The Zika virus has been in the news a lot lately. It’s a legitimate concern, especially for couples who are expecting or planning a pregnancy in the next month or so.
Learn more in this video report on what you need to know if you’re expecting.
Here’s what the Centers for Disease Control and Prevention (CDC) say:
Zika virus spreads to people through mosquito bites of the Aedes species of mosquitoes. The most common symptoms of Zika virus disease are:
The illness is usually mild with symptoms lasting from several days to a week. Severe disease requiring hospitalization is uncommon.
Outbreaks of Zika have occurred in areas of Africa, Southeast Asia, the Pacific Islands, and the Americas. Because the Aedes species mosquitoes that spread Zika virus are found throughout the world, it’s likely that outbreaks will spread to new countries.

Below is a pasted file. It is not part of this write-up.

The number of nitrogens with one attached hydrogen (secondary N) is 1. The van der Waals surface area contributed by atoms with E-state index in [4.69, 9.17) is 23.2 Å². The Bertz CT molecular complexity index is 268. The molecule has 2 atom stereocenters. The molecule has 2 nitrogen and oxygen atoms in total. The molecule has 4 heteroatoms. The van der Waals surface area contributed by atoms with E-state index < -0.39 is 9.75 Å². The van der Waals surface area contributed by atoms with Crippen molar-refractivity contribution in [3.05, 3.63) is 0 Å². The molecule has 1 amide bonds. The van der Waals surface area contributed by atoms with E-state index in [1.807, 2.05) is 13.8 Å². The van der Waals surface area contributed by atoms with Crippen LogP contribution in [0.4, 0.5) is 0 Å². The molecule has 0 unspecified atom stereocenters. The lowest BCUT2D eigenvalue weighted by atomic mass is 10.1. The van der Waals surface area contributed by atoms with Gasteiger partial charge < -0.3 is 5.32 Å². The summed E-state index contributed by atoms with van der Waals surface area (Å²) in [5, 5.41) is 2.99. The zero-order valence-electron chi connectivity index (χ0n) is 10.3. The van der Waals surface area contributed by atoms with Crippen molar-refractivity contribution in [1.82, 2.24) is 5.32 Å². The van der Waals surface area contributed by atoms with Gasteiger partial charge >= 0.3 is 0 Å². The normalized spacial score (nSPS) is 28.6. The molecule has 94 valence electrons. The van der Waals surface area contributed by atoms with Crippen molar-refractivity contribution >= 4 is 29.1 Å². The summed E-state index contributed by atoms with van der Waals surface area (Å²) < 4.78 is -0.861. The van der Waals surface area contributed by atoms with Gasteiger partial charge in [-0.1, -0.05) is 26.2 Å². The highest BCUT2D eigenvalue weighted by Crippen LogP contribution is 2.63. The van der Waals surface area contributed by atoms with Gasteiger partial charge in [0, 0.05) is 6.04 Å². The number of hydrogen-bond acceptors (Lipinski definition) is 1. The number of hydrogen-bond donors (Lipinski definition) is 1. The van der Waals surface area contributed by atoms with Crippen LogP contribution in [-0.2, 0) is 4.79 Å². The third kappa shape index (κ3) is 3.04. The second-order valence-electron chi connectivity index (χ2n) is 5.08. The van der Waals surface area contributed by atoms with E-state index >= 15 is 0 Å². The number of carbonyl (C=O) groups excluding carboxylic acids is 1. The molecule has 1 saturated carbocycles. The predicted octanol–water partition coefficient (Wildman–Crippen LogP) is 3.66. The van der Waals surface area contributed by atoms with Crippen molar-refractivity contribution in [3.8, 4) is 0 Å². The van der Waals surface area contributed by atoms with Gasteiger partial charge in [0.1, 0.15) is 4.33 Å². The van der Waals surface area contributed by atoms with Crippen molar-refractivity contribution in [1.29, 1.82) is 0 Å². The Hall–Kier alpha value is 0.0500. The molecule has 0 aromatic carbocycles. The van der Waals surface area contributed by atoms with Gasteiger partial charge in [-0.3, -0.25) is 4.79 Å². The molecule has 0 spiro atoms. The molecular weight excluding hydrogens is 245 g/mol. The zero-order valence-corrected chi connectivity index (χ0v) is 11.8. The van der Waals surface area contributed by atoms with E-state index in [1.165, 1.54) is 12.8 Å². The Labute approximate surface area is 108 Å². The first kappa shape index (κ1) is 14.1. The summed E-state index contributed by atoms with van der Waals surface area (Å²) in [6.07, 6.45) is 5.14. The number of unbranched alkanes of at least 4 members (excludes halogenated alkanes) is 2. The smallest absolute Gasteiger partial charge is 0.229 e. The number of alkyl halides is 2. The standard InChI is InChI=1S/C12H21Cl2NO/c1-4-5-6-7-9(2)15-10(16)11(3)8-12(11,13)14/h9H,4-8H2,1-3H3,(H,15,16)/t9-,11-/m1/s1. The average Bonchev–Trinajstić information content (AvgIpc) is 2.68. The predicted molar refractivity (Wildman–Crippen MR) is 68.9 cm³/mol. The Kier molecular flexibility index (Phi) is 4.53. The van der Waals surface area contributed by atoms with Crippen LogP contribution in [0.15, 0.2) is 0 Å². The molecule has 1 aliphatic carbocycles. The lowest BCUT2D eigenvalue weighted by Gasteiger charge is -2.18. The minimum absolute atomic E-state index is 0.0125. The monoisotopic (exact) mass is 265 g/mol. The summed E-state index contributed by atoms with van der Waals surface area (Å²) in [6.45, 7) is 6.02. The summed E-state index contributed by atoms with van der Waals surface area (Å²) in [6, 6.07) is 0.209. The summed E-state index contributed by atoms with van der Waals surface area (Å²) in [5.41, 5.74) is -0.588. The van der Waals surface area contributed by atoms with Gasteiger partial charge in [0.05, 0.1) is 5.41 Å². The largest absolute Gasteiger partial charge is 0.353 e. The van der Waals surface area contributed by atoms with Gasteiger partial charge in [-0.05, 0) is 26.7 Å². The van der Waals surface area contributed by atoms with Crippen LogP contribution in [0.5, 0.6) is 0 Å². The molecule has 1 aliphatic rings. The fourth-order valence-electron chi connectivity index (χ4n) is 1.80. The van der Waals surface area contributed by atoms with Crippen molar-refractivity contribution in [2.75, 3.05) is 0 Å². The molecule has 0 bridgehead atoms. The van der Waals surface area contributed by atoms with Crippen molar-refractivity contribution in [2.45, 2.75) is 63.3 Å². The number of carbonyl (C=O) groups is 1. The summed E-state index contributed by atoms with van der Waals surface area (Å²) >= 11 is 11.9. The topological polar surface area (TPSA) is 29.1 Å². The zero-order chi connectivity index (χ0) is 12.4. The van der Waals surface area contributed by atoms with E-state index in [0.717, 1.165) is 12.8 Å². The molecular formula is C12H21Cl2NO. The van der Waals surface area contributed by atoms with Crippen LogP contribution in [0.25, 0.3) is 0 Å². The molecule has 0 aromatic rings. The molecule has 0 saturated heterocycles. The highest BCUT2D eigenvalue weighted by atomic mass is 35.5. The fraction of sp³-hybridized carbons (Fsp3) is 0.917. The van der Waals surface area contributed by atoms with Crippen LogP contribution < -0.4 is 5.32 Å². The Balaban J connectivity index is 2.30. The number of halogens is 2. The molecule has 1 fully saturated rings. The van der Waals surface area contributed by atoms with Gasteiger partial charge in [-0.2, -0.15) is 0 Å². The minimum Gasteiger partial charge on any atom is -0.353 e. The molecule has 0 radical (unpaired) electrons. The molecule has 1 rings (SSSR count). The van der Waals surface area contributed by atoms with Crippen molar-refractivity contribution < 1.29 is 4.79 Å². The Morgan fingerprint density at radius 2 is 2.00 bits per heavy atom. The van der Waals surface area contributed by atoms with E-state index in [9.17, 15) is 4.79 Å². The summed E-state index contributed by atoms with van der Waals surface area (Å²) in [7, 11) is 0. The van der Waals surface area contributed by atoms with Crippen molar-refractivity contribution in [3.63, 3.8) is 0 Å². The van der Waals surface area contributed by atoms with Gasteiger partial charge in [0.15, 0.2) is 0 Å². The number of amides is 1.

To date, there are no known cases of Zika disease that resulted from a person being bitten by an Aedes mosquito in the U.S. There have been cases reported in Puerto Rico and in travelers returning from outbreak areas.
Zika virus can be spread from a pregnant woman to her fetus. There have been reports of birth defects and other poor pregnancy outcomes in babies of mothers who were infected with Zika virus while pregnant.
Until more is known, CDC recommends special precautions for pregnant women and those who are planning pregnancy:
Scientists at CDC and the Pan American Health Organization are working with public health experts in Brazil and other affected countries to investigate the link between Zika virus infection and microcephaly, a birth defect that results in a baby with a smaller than normal head.
If you have questions about Zika or the safety of travel, ask your health care professional.